Being a caregiver can be both daunting and a blessing, depending on how we travel with it. The same probably could be said of many situations in which we find ourselves, and traveling light can have a profound impact on how we experience those situations, and life in general, for the better.

Situations are temporary, and if we travel light, we can endure the temporary inconveniences of life with more joy, peace, contentment and purpose than every before.

Advertisements

The Evolution of Mom: Lessons for Life Learned as a Caregiver, Part II

When we have difficulty understanding or getting through to others, it may be that we’ve forgotten the nature of the person we are talking to and/or how they process information.  I knew my mom and her condition well enough to know that my approach wasn’t working (and wouldn’t work) with her, but I was stuck in the habit of interacting with her in a certain way.  Yet, I couldn’t understand why things were so difficult. Go figure!

Most of the troubles I’m describing were the result of mindlessness, acting without thinking – based on habit.  I continued to engage my mom in the same old ineffective ways day after day, and day after day, my approach wasn’t working, which only led to frustration.  At last I became more mindful and changed my strategy to include my mom’s thought process instead just my own.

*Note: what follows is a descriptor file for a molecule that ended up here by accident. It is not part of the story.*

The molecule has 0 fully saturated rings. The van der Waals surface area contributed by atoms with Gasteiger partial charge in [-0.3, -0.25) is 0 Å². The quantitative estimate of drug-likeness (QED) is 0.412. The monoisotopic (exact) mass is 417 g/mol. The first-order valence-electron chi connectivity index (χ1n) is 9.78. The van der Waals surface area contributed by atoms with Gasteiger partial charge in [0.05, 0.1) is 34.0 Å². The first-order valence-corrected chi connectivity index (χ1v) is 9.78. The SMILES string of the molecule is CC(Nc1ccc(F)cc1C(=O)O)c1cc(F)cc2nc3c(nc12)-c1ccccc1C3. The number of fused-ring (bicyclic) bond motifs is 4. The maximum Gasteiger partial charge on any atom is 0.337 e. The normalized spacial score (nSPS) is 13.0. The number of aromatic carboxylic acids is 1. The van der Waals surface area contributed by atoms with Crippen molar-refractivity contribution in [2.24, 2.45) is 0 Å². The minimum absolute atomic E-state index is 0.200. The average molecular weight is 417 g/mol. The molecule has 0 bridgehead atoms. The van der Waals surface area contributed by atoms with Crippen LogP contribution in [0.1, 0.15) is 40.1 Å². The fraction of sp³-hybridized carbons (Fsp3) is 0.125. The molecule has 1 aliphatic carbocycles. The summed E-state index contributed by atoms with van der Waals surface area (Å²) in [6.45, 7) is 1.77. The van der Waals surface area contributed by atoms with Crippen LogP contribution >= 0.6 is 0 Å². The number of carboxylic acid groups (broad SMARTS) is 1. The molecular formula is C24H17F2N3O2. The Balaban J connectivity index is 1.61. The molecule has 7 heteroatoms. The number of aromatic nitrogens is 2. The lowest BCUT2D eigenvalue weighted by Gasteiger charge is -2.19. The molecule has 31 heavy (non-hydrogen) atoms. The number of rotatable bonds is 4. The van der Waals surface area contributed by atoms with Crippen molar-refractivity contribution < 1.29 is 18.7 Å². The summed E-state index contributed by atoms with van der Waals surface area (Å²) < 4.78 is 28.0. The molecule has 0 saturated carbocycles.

hospice-1821429_1920

Principle 2:  Remember your audience

When we are dealing with others “we” are not our own audience.  The person we are engaging in conversation or are otherwise dealing with is our audience.  So if the other person is our audience, it’s futile to use methods that would work for us and not the other person when we need the other person to understand our message.  We are not trying to sell or influence ourselves; we’re trying to reach the other person.

If we keep trying to sell ourselves what we already have, know and understand, we will purchase our own for-sale house, when we needed an outside buyer!

In order to get others to understand our message, we must reach out to them in ways that they understand. When we’re trying to convey a message to someone else, we have to learn to think like them so we can provide what they need in the way that they need it for them to hear and receive whatever we are saying or doing. Otherwise, we are wasting our time and frustrating ourselves.

We can get so stuck in our habits and ways of being that it becomes challenging to consider that the other person may not think or feel the same way as we do.  So mindlessly trying to reach out to someone else using methods that work only for us is like assuming that everyone in this vast world thinks the same as we do.  And that assumption would be grossly inaccurate.